- Bosquet, M. (2004). "How research informs clinical work with traumatized young children". In J.D. Osofsy (Ed.), Young children and trauma: Intervention and treatment, 301-325. New York: Guilford Press.
- Cohen, J.A., Deblinger, D., & Mannarino, A. (2004). Psychiatric Times. Vol. 21. http://psychiatrictimes.com/p040952.html
- Cook, A.; Blaustein, M.; Spinazzola, J.; and van der Kolk, B., (2003) Complex trauma in children and adolescents. White paper from the National Child Traumatic Stress Newtork Complex Trauma Task Force.
- Davidson, J.R.T. (1996). Davidson Trauma Scale. Toronto: Mental Health Systems.
- Davidson, J.R.T.; Tharwani, H.M. & Connor, K.M. (2002). "Davidson Trauma Scale (DTS): Normative scores in the general population and effect sizes in placebo-controlled SSRI trials". Depression and Anxiety 15, 75-78.
- Ghosh Ippen, C., Ford, J., Racusin, R., Acker, M., Bosquet, M., Rogers, K., Ellis, C. Schiffman, J., Ribbe, D., Cone, P., Lukovitz, M., Edwards, J., the Child Trauma Research Project of the Early Trauma Treatment Network, and the National Center for PTSD Dartmouth Child Trauma Research Group (2002). Traumatic Events Screening Inventory – Parent Report Revised. San Francisco: University of California, San Francisco Early Trauma Network.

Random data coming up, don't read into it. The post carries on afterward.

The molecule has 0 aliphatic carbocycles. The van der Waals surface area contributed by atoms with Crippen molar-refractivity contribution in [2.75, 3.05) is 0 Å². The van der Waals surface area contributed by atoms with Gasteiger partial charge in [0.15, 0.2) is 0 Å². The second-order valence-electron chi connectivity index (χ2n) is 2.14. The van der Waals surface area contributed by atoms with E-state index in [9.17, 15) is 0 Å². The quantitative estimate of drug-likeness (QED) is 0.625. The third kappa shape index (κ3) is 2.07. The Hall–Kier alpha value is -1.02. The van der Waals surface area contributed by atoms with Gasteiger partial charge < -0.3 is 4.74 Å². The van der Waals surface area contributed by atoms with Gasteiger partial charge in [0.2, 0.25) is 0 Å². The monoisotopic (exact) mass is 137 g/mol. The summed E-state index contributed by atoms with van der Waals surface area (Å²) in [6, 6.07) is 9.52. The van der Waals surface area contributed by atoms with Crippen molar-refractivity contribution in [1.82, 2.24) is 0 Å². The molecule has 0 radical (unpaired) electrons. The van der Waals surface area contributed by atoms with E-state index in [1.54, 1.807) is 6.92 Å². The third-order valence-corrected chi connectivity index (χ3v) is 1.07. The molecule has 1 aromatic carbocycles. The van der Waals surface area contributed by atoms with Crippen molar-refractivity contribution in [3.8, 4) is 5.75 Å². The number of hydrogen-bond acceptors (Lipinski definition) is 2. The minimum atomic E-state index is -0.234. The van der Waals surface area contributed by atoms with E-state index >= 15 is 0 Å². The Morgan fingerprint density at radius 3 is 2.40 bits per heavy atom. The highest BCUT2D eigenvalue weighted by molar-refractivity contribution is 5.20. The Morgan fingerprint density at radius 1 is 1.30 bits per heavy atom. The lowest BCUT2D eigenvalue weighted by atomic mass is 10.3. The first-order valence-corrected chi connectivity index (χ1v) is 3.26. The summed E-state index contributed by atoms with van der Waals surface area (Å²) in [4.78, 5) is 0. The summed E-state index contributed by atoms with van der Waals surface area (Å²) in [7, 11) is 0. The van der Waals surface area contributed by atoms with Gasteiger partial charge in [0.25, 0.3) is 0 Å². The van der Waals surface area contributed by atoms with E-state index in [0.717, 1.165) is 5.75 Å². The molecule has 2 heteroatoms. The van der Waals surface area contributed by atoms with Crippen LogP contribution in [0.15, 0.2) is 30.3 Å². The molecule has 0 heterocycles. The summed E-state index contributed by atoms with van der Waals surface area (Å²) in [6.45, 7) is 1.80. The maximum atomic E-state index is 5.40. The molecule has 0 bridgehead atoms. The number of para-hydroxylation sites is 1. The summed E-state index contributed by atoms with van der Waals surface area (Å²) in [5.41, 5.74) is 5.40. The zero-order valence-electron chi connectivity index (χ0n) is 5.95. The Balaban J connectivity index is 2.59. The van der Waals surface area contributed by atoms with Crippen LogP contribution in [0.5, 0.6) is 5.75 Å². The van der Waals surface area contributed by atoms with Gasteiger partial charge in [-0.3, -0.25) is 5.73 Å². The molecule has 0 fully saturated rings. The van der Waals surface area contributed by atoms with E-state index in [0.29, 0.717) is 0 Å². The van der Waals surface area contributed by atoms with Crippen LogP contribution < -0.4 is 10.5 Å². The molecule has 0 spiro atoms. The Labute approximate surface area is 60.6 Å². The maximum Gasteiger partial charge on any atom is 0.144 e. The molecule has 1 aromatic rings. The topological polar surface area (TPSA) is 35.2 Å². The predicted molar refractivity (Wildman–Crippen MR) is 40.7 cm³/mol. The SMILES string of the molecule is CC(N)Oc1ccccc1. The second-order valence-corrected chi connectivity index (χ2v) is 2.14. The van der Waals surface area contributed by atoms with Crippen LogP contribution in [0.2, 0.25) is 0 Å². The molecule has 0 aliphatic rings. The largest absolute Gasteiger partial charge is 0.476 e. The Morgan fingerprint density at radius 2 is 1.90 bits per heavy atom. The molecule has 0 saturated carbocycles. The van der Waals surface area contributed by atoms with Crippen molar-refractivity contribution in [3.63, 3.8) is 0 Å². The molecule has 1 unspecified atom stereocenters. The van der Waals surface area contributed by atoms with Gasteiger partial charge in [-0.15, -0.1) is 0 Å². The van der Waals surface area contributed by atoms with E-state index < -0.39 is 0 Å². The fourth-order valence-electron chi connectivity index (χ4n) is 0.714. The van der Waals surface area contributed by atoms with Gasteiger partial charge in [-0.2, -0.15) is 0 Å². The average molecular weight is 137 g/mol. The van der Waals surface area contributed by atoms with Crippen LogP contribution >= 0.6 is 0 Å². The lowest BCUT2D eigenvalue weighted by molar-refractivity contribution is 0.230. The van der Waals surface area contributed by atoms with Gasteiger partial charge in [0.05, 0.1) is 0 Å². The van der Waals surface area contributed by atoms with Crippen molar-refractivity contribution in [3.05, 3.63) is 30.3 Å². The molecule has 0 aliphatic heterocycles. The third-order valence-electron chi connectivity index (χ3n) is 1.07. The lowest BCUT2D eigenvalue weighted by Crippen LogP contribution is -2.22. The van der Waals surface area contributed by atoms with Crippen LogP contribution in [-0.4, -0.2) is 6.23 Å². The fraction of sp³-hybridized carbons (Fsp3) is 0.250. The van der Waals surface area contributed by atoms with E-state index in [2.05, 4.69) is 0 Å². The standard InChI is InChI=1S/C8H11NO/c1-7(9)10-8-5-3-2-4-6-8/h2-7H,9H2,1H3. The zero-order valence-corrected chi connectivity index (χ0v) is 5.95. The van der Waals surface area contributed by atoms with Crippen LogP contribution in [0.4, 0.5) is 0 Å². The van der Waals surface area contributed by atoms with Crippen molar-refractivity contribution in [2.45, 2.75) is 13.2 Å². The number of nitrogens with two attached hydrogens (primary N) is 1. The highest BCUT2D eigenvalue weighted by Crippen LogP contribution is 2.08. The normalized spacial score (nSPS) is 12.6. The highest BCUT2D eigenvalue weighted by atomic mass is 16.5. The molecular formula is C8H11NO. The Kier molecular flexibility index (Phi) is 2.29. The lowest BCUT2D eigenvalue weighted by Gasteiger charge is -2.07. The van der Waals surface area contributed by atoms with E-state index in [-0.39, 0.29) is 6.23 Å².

- Kimerling, R., Calhoun, K.S., Forehand, R., Armistead, L., Morse, E., Morse, P., Clark, R., & Clark, L. (1999). Traumatic stress in HIV-infected women. AIDS Education and Prevention, 11, 321-330.
- Pynoos, R., Rodriguez, N., Steinberg, A., Stuber, M., & Frederick, C. (1998). The UCLA PTSD Index for DSM-IV. Los Angeles, UCLA Trauma Psychiatry Program.
- Ribbe, D. (1996). Psychometric review of the Traumatic Events Screening Instrument for Parents (TESI-P). In B.H. Stamm (Ed.), Measurement of stress, trauma, and adaptation, 386-387. Lutherville, MD: Sidran Press.
- van der Kolk, B.A. & Courtois, C.A. (2005). "Editorial comments: complex developmental trauma". Journal of Traumatic Stress 18, 385-388.
- van der Kolk, B.A., Roth, S., Pelcovitz, D., Sunday, S., & Spinazzola, J. (2005). "Disorders of extreme stress: the empirical foundation of a complex adaptation to trauma". Journal of Traumatic Stress 18, 389-399.
- Wolfe, J. & Levin, K. (1991). Life Stressor Checklist. Unpublished instrument, National Center for PTSD, Boston.
- AICAN - Australian Intercountry Adoption Network
- U.S. Department of Veterans Affairs
- Recommended DSM criteria
- PTSD Forum - Online PTSD community
- PTSD Timeline - OEF/OIF incident database
- PTSD Combat: Winning the War Within - online journal
- National Child Traumatic Stress Network
- Medical University of South Carolina - National Crime Victims Research and Treatment Center web training in TF-CBT
- Moving a Nation to Care: Post-Traumatic Stress Disorder and America's Returning Troops by Ilona Meagher, Introduction by Penny Coleman, Foreword by Robert Roerich, M.D.